Each one of the thirteen interactive text panels represents a significant aspect of Emma Goldman’s life, and more or less presented chronologically (that is, if the user so chooses to review the site “in order”). Following an overview that immediately acknowledges the Emma Goldman Papers, the site begins by presenting Goldman’s “Early Years” and “Political Awakening,” then highlights several of her controversial causes in sections titled “Dedicated Anarchist,” “Speaking & Writing,” “Women’s Rights,” “Love & Sexuality,” “Free Speech,” and “No-Conscription League,” ending with sections on Goldman’s “Deportation,” “Exile” and an interpretation of her “Legacy.” Each section averages about three to four paragraphs, presented with thumbnails of artifacts. The text is in narrative form, combining the authors’ narrative and interpretation with excerpts from Goldman’s own writings, and each section includes a “notes” link following the last paragraph. It is clear after reviewing the Emma Goldman Papers site that Women of Valor: Emma Goldman was informed by that particular site’s breakdown of themes.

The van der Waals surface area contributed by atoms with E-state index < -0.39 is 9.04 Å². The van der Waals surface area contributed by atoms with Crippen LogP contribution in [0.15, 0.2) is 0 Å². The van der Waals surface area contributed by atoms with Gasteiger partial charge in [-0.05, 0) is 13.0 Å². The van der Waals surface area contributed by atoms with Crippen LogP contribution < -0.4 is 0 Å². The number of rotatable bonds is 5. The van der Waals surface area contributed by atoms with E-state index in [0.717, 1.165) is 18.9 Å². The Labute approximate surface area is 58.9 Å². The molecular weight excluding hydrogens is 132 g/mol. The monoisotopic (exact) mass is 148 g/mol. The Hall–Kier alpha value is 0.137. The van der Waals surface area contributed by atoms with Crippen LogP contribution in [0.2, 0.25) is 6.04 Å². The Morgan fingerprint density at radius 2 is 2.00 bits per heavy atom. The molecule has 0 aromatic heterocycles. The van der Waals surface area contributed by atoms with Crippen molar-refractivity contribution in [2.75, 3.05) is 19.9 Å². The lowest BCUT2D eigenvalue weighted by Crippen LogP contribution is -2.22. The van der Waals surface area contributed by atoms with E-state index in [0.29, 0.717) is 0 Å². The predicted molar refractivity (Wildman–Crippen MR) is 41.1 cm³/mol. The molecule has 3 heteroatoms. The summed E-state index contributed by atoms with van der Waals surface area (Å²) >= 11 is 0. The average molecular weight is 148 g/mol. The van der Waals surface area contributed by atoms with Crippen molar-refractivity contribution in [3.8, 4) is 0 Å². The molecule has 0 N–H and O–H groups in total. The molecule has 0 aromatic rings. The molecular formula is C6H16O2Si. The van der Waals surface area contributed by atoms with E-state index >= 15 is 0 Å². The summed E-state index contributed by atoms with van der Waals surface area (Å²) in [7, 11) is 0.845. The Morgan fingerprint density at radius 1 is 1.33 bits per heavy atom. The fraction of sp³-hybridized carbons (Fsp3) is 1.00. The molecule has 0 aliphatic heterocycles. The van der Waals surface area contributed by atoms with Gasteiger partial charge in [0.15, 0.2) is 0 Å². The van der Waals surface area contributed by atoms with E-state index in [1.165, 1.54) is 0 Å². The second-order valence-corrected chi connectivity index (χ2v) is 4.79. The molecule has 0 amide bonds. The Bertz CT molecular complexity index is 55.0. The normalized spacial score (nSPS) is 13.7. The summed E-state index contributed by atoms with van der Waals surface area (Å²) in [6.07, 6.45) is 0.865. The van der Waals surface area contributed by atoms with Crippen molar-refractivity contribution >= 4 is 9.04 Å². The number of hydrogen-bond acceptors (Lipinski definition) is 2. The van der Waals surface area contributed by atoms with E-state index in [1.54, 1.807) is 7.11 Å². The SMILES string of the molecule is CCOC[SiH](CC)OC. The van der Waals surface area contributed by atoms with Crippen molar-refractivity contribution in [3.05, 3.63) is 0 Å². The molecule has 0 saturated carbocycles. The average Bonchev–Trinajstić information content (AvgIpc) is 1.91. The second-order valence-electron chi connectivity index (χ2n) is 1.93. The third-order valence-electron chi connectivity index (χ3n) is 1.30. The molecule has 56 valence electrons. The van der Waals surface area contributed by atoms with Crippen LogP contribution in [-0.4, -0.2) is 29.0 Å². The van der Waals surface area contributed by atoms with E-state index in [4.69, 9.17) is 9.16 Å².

As a multimedia profile of a notable Jewish woman, the site has been written in a traditional biographical format, with certain statements or topics linked out for more information. The content of each text panel stays true to the biographical purpose: each section focuses on Goldman’s accomplishments and/or contributions. Less detail is given to the history or background of particular political or social movements such as women’s rights, the push for birth control, and anarchism. Rather, these ideologies are selectively interpreted through hyperlinks that open into new windows, with further explanations that expand on the movement’s significance. For example, in the section titled “Free Speech,” the final paragraph highlights the phrase “right to express herself” as well as “anti-anarchist laws” in order to provide more information on those ideas. More of this technique throughout the text would have strengthened a few general statements. For example, in the “Women’s Rights” section, the authors suggest that “Unlike many turn-of-the-century anarchists…Goldman worked from the conviction that women labored under distinct disabilities, which had distinct causes.” Which turn-of-the-century anarchists are the authors referring to? Site users might benefit from having these types of general statements hyperlinked in the way that other selected ideas are highlighted throughout the text.